Travel nursing is an essential component of nearly every healthcare system. When there’s a shortage of nurses within a region or facility, these adventurous healthcare pros step in to fill the gap and ensure patients get the care they need.
But while it can be a lucrative and exciting path, it’s not for everyone.
As with any role, travel nursing comes with several advantages and drawbacks. Some nurses love the freedom, flexibility, and variety of experiences that come with a travel position, but others prefer to set down roots.
To help you decide whether or not you want to pursue a career as a travel nurse, we’re sharing a few pros and cons.
Pro: You’ll Enjoy an Adventurous Lifestyle
If you’ve ever wanted to sample a nomadic lifestyle without giving up your profession, travel nursing is an excellent choice. You’ll enjoy multiple changes of scenery throughout the year and have an opportunity to immerse yourself in the local culture more than you can on a week-long vacation.
Typically, assignments last about three to six months, but contracts can be much shorter (i.e., six weeks) or longer (i.e., one year) depending on the healthcare organization’s need. In some cases, nurses may be able to extend their contract if they’re enjoying a location and the facility has an ongoing demand.
Con: Logistics of Frequent Moves Can Be Challenging
Of course, frequently moving from place to place can be difficult from a logistical perspective. You’ll have to grapple with frequent packing and unpacking, booking transportation, finding lodging (such as extended stay hotels or short-term rentals), and getting to know your way around a completely new city (or country, if you’re an international travel nurse). You may also have to manage your insurance between contracts and adjust to new climates and time zones.
Travel nursing agencies may assist with some of these things, but it’s a good idea to anticipate handling most of this yourself.
Pro: It Can Increase Your Earning Potential
Some nurses find that they make more money through travel positions than they do in permanent roles — especially if their permanent job was in a state or area that pays below the national average. For example, the average salary for nurses in Mississippi is more than 22% below the national average, according to data shared by Forbes. If a nurse from Mississippi took an assignment in California, where nurses make nearly 42% above the national average, they’d likely enjoy a hefty pay increase.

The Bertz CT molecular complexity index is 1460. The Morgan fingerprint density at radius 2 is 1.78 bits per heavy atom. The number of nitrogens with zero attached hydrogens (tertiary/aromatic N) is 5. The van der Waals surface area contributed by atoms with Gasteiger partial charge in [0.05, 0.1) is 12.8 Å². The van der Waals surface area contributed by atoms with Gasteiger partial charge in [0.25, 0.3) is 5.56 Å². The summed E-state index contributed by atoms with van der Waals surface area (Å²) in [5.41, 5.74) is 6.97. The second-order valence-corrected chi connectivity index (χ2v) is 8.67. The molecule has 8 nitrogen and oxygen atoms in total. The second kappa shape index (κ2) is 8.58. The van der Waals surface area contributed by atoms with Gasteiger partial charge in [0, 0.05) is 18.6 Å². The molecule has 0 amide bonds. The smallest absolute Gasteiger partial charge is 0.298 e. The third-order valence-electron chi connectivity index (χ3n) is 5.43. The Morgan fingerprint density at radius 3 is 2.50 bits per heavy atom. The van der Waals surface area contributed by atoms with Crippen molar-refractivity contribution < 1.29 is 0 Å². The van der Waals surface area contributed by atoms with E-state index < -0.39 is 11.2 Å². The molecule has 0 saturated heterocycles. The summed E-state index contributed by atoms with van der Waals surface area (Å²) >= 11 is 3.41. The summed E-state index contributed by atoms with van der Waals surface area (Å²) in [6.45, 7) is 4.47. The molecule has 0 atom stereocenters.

Con: You May Need Multiple Licenses
Nurses will usually need to have an active license for each state where they work. If you want to take a job in a state where you don’t yet have a license, you’ll need to obtain one. (If you’re working internationally, keep in mind that requirements vary between countries.)
The good news is, most states offer a straightforward licensing process. Additionally, some travel nursing agencies help with licensing paperwork (and even pay the fees). But, either way, not having a license can impact your ability to take assignments on short notice.
Pro: You Can Explore Multiple Working Environments
Travel nursing can offer you a great deal of professional growth — especially if you’re early in your career and haven’t had an opportunity to work in various settings. As a travel nurse, you may work at large hospitals, small hospitals, trauma centers, teaching hospitals, veterans’ hospitals, and more. You’ll also get to interact with different EHR systems, processes, and protocols, which can help you expand your expertise (and will look good on a resume).
Con: Your Position May Require Less Ideal Shifts
Facilities usually hire travel nurses to fill a gap, which might mean scheduling them on nights, weekends, or variable shifts. You may be contracted to float between departments and even work outside your focus area — which can be challenging for some.
Additionally, while you have some control over which positions you take and where you go, availability is based on demand. Sometimes you may have to take jobs in focus areas or locations you’re not excited about. (The good news is, it’s temporary.)
Pro: Helping Underserved Populations Can Be Fulfilling
Most people go into nursing because they’re naturally compassionate and caring individuals seeking to make a difference. With travel nursing, you’ll have an opportunity to work in underserved communities, such as low-income areas, where people need your expertise most. Often community clinics, homeless shelters, addiction treatment centers, and elder care facilities have a disproportionate need for nurses. Working in these environments can be incredibly rewarding and fulfilling.
Con: You May Experience Homesickness and Loneliness
As nurses know, having a solid support system of friends and family is crucial to your mental well-being and ability to stave off burnout. But frequently picking up and moving can make it difficult to establish close-knit relationships, and physical distance can strain existing relationships. While nurses can travel with a partner and/or children, and many do, the nomadic nature of the job isn’t always sustainable for families.
Travel nursing is a unique opportunity, and while many nurses love this lifestyle, not everyone is suited to it. Before you take the plunge, carefully weigh the pros and cons and consider reaching out to a few current travel nurses to get their perspective. This way, you can make the best career decision for your needs and interests.